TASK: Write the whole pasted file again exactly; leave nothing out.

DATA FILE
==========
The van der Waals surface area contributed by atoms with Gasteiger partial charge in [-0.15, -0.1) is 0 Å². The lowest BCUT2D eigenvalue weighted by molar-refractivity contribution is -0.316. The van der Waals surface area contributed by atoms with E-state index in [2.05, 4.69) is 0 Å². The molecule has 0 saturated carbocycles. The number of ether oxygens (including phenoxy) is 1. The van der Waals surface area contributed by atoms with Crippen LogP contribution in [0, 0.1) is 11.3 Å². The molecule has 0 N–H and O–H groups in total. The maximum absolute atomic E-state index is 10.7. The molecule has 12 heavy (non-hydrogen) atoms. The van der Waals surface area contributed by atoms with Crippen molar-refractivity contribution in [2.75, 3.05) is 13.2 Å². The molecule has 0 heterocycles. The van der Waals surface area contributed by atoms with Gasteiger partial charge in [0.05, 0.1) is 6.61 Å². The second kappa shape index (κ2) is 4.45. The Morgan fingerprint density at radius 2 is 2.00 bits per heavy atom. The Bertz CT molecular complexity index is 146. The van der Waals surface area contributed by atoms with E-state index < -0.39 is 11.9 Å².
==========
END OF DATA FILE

The van der Waals surface area contributed by atoms with Gasteiger partial charge in [-0.15, -0.1) is 0 Å². The lowest BCUT2D eigenvalue weighted by molar-refractivity contribution is -0.316. The van der Waals surface area contributed by atoms with E-state index in [2.05, 4.69) is 0 Å². The molecule has 0 saturated carbocycles. The number of ether oxygens (including phenoxy) is 1. The van der Waals surface area contributed by atoms with Crippen LogP contribution in [0, 0.1) is 11.3 Å². The molecule has 0 N–H and O–H groups in total. The maximum absolute atomic E-state index is 10.7. The molecule has 12 heavy (non-hydrogen) atoms. The van der Waals surface area contributed by atoms with Crippen molar-refractivity contribution in [2.75, 3.05) is 13.2 Å². The molecule has 0 heterocycles. The van der Waals surface area contributed by atoms with Gasteiger partial charge in [0.05, 0.1) is 6.61 Å². The second kappa shape index (κ2) is 4.45. The Morgan fingerprint density at radius 2 is 2.00 bits per heavy atom. The Bertz CT molecular complexity index is 146. The van der Waals surface area contributed by atoms with E-state index < -0.39 is 11.9 Å².